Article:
Aptera closes its doors
Would-be American electric and extended-range electric vehicle manufacturer, Aptera, ended the week saying it has ceased operations and will liquidate after failing to raise sufficient capital.
Company CEO Paul Wilbur said Aptera had gotten so far as to receive conditional approval for a U.S. Energy Department loan for $150 million, but additional attempts to gain more fell through.
Wilbur, a former Chrysler brand manager and CEO of ASC Inc., said plans wavered for its first vehicle, a mid-sized electric sedan, because in his view the EV investment market is wavering.
“A couple years ago, there were a lot of people who thought the automotive industry is easy,” Wilbur said. “It isn’t.”
Wilbur said venture capital firms had initially led Aptera to believe they’d be willing to ante up funds if the federal government did first.
Although the government did what they asked, investors balked when it became apparent launching EVs can be more difficult than first anticipated, he said.
An American company
Like Fisker and Tesla, Aptera had positioned itself in California and aimed to build in the states – and the company intended to source 90 percent from domestic suppliers.
The Carlsbad-based startup was also discussing an agreement with GM that would allow it to use a former GM assembly plant in Moraine, Ohio, Wilbur said.
The first model – the aerodynamic and lightweight electric sedan – was to have an all-composite body, deliver 130 miles range, return as high as 190 miles per gallon equivalent, and its airplane-without-wings look definitely caught people’s attention.
An Aptera model had been a finalist in the competition for the Progressive Insurance X-Prize, and the company had attracted a fair amount of press, including a 2007 feature by Popular Mechanics, and a less optimistic portrayal by this publication.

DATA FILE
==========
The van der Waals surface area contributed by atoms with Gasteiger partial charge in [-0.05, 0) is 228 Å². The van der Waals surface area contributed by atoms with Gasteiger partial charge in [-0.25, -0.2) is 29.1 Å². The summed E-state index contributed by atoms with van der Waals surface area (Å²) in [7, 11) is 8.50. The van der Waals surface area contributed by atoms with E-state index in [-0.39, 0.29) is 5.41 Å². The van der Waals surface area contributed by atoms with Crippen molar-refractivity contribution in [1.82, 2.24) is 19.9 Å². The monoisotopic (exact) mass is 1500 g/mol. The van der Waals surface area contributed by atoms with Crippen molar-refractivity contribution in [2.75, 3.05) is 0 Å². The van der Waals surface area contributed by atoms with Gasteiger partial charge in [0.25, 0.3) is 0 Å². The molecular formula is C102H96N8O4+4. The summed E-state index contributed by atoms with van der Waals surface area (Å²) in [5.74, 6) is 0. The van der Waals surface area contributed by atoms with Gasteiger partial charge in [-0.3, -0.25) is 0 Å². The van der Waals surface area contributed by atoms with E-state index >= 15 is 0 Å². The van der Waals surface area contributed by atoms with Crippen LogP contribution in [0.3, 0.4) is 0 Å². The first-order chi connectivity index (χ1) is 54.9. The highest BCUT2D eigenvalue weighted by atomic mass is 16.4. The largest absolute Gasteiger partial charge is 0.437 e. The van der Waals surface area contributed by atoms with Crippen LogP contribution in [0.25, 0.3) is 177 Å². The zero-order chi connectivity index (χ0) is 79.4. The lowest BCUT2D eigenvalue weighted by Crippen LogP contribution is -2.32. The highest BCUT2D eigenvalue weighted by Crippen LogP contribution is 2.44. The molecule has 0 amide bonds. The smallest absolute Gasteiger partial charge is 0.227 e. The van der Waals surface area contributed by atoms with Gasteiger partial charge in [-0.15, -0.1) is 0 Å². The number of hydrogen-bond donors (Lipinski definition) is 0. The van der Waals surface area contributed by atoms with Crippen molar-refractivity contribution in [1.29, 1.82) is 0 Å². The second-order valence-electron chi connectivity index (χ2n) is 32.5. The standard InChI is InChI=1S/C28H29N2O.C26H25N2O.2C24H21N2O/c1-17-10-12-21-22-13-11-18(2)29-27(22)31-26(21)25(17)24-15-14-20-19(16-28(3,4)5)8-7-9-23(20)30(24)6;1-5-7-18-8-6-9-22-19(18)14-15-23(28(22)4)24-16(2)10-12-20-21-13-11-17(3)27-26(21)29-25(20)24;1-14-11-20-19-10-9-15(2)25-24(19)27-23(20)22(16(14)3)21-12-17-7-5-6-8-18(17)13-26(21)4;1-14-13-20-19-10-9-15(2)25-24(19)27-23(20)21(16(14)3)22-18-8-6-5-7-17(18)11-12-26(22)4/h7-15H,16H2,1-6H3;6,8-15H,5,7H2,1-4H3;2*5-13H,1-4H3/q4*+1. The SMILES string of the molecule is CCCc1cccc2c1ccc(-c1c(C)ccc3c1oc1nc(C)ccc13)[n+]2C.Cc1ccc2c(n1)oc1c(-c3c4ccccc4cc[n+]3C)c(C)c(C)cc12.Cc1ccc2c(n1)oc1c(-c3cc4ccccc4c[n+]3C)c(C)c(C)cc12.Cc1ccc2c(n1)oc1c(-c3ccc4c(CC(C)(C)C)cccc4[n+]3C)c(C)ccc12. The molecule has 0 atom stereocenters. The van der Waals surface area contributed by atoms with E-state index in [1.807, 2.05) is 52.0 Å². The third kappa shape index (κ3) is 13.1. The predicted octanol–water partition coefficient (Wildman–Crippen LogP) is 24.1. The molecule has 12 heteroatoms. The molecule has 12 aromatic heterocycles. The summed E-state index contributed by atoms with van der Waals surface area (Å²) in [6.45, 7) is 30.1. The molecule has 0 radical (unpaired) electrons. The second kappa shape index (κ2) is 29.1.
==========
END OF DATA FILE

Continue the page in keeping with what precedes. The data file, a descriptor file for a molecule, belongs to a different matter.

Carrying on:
The company had initially hoped to have vehicles in production in 2009, but those dreams were tempered by delays. Even back then HybridCars.com noted Wilbur’s earlier takeover after ousting company founders Steve Fambro and Chris Anthony over disputes about the company’s direction, and observed Aptera’s future looked rocky indeed.
According to the company’s far more bright-sounding marketing copy on its Web site, other vehicles to follow, would cost from the high-$20,000s to mid-$40,000s.Planned powertrain options included extended-range electric and the company said it was pleased to design, engineer and manufacture in the U.S.A.
“Aptera embraces this American spirit through our Efficient Vehicle Design Formula,” Aptera wrote on its Web site. “It brings the practical notion of low energy consumption inline with the passion to drive and the freedom to go when and where we want. The result is a full complement of ultra-efficient passenger vehicles.”
Aptera had about 30 employees, and Wilbur said they have been let go. On the company’s Web site home page is a note thanking suppliers and supporters of the company’s efforts over the past five years.